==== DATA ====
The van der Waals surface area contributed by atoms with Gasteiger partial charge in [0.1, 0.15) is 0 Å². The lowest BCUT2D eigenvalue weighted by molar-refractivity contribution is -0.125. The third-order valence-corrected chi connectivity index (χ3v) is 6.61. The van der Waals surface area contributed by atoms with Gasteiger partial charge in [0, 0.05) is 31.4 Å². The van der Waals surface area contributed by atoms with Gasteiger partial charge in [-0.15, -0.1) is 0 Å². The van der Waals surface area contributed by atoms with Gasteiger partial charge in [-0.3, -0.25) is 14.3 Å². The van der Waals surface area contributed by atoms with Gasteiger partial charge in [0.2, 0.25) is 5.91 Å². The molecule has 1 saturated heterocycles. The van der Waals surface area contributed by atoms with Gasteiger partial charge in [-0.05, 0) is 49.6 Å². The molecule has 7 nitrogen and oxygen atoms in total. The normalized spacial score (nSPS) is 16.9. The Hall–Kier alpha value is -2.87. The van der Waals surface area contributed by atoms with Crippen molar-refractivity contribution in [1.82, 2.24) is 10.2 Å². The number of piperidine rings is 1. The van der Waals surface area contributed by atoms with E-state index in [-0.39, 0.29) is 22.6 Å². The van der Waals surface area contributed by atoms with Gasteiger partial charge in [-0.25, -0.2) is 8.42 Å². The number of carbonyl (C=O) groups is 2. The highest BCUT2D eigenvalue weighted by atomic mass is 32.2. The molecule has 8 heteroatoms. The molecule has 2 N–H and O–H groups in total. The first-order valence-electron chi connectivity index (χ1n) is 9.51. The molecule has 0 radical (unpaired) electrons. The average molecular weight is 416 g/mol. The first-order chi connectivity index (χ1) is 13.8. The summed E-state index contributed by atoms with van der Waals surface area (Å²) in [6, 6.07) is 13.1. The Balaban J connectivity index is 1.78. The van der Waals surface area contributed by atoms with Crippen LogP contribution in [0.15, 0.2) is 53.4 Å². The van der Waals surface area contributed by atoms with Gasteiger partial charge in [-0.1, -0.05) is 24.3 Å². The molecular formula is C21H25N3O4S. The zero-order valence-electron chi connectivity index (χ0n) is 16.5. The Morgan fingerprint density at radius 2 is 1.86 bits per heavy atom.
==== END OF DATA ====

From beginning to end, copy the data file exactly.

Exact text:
The van der Waals surface area contributed by atoms with Gasteiger partial charge in [0.1, 0.15) is 0 Å². The lowest BCUT2D eigenvalue weighted by molar-refractivity contribution is -0.125. The third-order valence-corrected chi connectivity index (χ3v) is 6.61. The van der Waals surface area contributed by atoms with Gasteiger partial charge in [0, 0.05) is 31.4 Å². The van der Waals surface area contributed by atoms with Gasteiger partial charge in [-0.15, -0.1) is 0 Å². The van der Waals surface area contributed by atoms with Gasteiger partial charge in [-0.3, -0.25) is 14.3 Å². The van der Waals surface area contributed by atoms with Gasteiger partial charge in [0.2, 0.25) is 5.91 Å². The molecule has 1 saturated heterocycles. The van der Waals surface area contributed by atoms with Gasteiger partial charge in [-0.05, 0) is 49.6 Å². The molecule has 7 nitrogen and oxygen atoms in total. The normalized spacial score (nSPS) is 16.9. The Hall–Kier alpha value is -2.87. The van der Waals surface area contributed by atoms with Crippen molar-refractivity contribution in [1.82, 2.24) is 10.2 Å². The number of piperidine rings is 1. The van der Waals surface area contributed by atoms with E-state index in [-0.39, 0.29) is 22.6 Å². The van der Waals surface area contributed by atoms with Gasteiger partial charge in [-0.25, -0.2) is 8.42 Å². The number of carbonyl (C=O) groups is 2. The highest BCUT2D eigenvalue weighted by atomic mass is 32.2. The molecule has 8 heteroatoms. The molecule has 2 N–H and O–H groups in total. The first-order valence-electron chi connectivity index (χ1n) is 9.51. The molecule has 0 radical (unpaired) electrons. The average molecular weight is 416 g/mol. The first-order chi connectivity index (χ1) is 13.8. The summed E-state index contributed by atoms with van der Waals surface area (Å²) in [6, 6.07) is 13.1. The Balaban J connectivity index is 1.78. The van der Waals surface area contributed by atoms with Crippen LogP contribution in [0.15, 0.2) is 53.4 Å². The van der Waals surface area contributed by atoms with Gasteiger partial charge in [-0.1, -0.05) is 24.3 Å². The molecular formula is C21H25N3O4S. The zero-order valence-electron chi connectivity index (χ0n) is 16.5. The Morgan fingerprint density at radius 2 is 1.86 bits per heavy atom.